On Tue, Nov 25, 2014 at 12:31 PM, Chris Barker <chris.barker@noaa.gov> wrote:
On Tue, Nov 25, 2014 at 9:59 AM, Guido van Rossum <guido@python.org> wrote:
On Tue, Nov 25, 2014 at 9:47 AM, Chris Barker <chris.barker@noaa.gov> wrote:

[...] I like how it support my goal of keeping the behavior of iterator classes and generators consistent.

This is a great summary of the general confusion I am trying to clear up. The behavior of all types of iterators (including generators) from the *caller's* perspective is not in question and is not changing. It is very simple: you call next(it) (or it.__next__(), and it returns either the next value or raises StopIteration (and any other exception is, indeed, an exception).

From the POV of *implementor*, iterator classes and generators have never been at all alike -- one uses *return* to produce a new value, the other uses *yield*. Returning without a value from a __next__() method is seen as producing a None value by the caller; returning from a generator is translated into a StopIteration which will be interpreted by the caller as the end of series.

Once you start nesting these things, the distinction between "implementor" and "caller" gets mingled.

Hm. An implementer of one protocol is likely the caller of many other protocols. It's not clear that calling something that implements the *same* protocol should deserve special status. For example I could be implementing an iterator processing the lines of a CSV file. Inside this iterator I may be using another iterator that loops over the fields of the current line. (This doesn't sound too far-fetched.) But if I run out of fields in a line, why should that translate into terminating the outer iterator? And the outer iterator may itself be called by another, more outer iterator that iterators over a list of files.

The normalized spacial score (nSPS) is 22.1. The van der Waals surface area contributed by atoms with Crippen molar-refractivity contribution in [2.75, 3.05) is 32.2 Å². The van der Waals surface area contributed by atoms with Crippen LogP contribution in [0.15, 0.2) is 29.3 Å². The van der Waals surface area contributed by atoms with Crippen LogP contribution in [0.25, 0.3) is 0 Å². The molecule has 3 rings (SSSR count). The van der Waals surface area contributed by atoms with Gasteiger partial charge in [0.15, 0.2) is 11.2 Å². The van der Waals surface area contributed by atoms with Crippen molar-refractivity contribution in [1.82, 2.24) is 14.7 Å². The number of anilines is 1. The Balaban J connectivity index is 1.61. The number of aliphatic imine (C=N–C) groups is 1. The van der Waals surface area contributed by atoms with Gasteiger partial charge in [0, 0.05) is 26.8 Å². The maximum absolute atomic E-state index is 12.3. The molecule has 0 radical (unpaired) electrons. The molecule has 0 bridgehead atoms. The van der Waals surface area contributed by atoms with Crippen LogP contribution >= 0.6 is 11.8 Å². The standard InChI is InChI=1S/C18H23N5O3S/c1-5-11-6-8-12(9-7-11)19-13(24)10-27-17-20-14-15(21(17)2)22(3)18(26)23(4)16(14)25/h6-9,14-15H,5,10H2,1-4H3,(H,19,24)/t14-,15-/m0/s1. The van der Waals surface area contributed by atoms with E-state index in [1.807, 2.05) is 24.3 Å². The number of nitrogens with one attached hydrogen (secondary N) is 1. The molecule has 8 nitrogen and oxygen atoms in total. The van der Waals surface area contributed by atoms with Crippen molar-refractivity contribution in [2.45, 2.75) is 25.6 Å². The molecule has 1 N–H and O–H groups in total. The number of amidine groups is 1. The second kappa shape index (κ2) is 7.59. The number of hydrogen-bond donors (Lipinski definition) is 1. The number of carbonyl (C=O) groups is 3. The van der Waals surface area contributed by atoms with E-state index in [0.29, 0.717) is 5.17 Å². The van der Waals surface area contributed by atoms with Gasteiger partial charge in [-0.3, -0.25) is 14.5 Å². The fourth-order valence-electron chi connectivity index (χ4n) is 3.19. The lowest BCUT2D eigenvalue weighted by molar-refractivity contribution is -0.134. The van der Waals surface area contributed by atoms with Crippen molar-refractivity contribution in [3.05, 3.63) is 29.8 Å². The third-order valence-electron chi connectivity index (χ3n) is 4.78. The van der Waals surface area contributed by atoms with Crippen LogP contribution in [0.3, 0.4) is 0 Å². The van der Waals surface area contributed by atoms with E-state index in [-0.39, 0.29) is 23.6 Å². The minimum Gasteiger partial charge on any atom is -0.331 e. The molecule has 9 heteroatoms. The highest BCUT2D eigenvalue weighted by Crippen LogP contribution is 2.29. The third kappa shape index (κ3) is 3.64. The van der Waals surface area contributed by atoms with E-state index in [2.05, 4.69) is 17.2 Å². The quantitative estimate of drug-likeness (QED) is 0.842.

And I think this is all about how nested generators behave, yes?

The inner iterator doesn't have to be a generator (apart from send() and throw(), they have the same interface).

And the point of the PEP is that an exhausted inner iterator shouldn't be taken to automatically terminate the outer one.

(You could point out that I don't do anything about the similar problem when the outer iterator is implemented as a class with a __next__() method. If I could, I would -- but that case is different because there you *must* raise StopIteration to terminate the iteration, so it becomes more similar to an accidental KeyError being masked when it occurs inside a __getitem__() method.)
 
If I am implementing a iterator of some sort (generator function or iterator class), and I call next() inside my code, then I am both a implementor and caller. And if I'm also writing helper functions, then I need to know about how StopIteration will be handled, and it will be handled a bit differently by generators and iterator classes.

A helper function also defines an interface. If you are writing a helper function for a generator (and the helper function is participating in the same iteration as the outer generator, i.e. not in the CSV fies / lines / fields example), the best way to do it is probably to write it as a helper generator, and use "yield from" in the outer generator.
 

But not a big deal, agreed, probably a much smaller deal that all the other stuff you'd better understand to write this kind of code anyway.

Which I'm sorry to see is much less widely understood than I had assumed.

--
--Guido van Rossum (python.org/~guido)